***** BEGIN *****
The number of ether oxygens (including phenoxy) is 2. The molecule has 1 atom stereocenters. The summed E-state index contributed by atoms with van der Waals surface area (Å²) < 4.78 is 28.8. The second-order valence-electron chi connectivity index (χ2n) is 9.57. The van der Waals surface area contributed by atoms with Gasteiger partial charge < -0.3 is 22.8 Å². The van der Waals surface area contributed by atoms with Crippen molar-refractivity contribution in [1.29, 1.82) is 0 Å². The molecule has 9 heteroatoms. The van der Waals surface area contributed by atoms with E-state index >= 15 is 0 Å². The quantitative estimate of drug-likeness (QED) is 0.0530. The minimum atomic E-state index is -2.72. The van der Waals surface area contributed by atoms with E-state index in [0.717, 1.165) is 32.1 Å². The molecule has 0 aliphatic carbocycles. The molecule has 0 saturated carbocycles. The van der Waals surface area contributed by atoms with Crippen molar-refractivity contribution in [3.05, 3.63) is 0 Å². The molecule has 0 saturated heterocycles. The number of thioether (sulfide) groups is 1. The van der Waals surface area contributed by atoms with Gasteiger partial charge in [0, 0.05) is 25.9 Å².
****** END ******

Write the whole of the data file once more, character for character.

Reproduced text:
The number of ether oxygens (including phenoxy) is 2. The molecule has 1 atom stereocenters. The summed E-state index contributed by atoms with van der Waals surface area (Å²) < 4.78 is 28.8. The second-order valence-electron chi connectivity index (χ2n) is 9.57. The van der Waals surface area contributed by atoms with Gasteiger partial charge < -0.3 is 22.8 Å². The van der Waals surface area contributed by atoms with Crippen molar-refractivity contribution in [1.29, 1.82) is 0 Å². The molecule has 9 heteroatoms. The van der Waals surface area contributed by atoms with E-state index >= 15 is 0 Å². The quantitative estimate of drug-likeness (QED) is 0.0530. The minimum atomic E-state index is -2.72. The van der Waals surface area contributed by atoms with E-state index in [0.717, 1.165) is 32.1 Å². The molecule has 0 aliphatic carbocycles. The molecule has 0 saturated carbocycles. The van der Waals surface area contributed by atoms with Crippen molar-refractivity contribution in [3.05, 3.63) is 0 Å². The molecule has 0 saturated heterocycles. The number of thioether (sulfide) groups is 1. The van der Waals surface area contributed by atoms with Gasteiger partial charge in [0, 0.05) is 25.9 Å².